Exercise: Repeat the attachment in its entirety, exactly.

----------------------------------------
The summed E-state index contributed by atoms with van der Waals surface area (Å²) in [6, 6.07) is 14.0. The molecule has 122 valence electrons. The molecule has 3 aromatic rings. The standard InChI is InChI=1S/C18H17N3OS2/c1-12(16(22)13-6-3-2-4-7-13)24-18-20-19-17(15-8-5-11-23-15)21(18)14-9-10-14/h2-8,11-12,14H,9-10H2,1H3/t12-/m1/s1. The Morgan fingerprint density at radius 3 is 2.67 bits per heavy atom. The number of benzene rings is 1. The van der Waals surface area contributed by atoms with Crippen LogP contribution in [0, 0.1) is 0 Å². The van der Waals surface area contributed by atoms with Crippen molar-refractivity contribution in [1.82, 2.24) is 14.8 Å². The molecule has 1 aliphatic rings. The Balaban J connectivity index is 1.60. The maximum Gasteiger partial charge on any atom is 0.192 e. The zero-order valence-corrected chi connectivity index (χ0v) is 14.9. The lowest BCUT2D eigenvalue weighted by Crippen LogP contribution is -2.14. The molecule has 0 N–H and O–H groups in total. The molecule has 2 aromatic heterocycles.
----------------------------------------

The summed E-state index contributed by atoms with van der Waals surface area (Å²) in [6, 6.07) is 14.0. The molecule has 122 valence electrons. The molecule has 3 aromatic rings. The standard InChI is InChI=1S/C18H17N3OS2/c1-12(16(22)13-6-3-2-4-7-13)24-18-20-19-17(15-8-5-11-23-15)21(18)14-9-10-14/h2-8,11-12,14H,9-10H2,1H3/t12-/m1/s1. The Morgan fingerprint density at radius 3 is 2.67 bits per heavy atom. The number of benzene rings is 1. The van der Waals surface area contributed by atoms with Crippen LogP contribution in [0, 0.1) is 0 Å². The van der Waals surface area contributed by atoms with Crippen molar-refractivity contribution in [1.82, 2.24) is 14.8 Å². The molecule has 1 aliphatic rings. The Balaban J connectivity index is 1.60. The maximum Gasteiger partial charge on any atom is 0.192 e. The zero-order valence-corrected chi connectivity index (χ0v) is 14.9. The lowest BCUT2D eigenvalue weighted by Crippen LogP contribution is -2.14. The molecule has 0 N–H and O–H groups in total. The molecule has 2 aromatic heterocycles.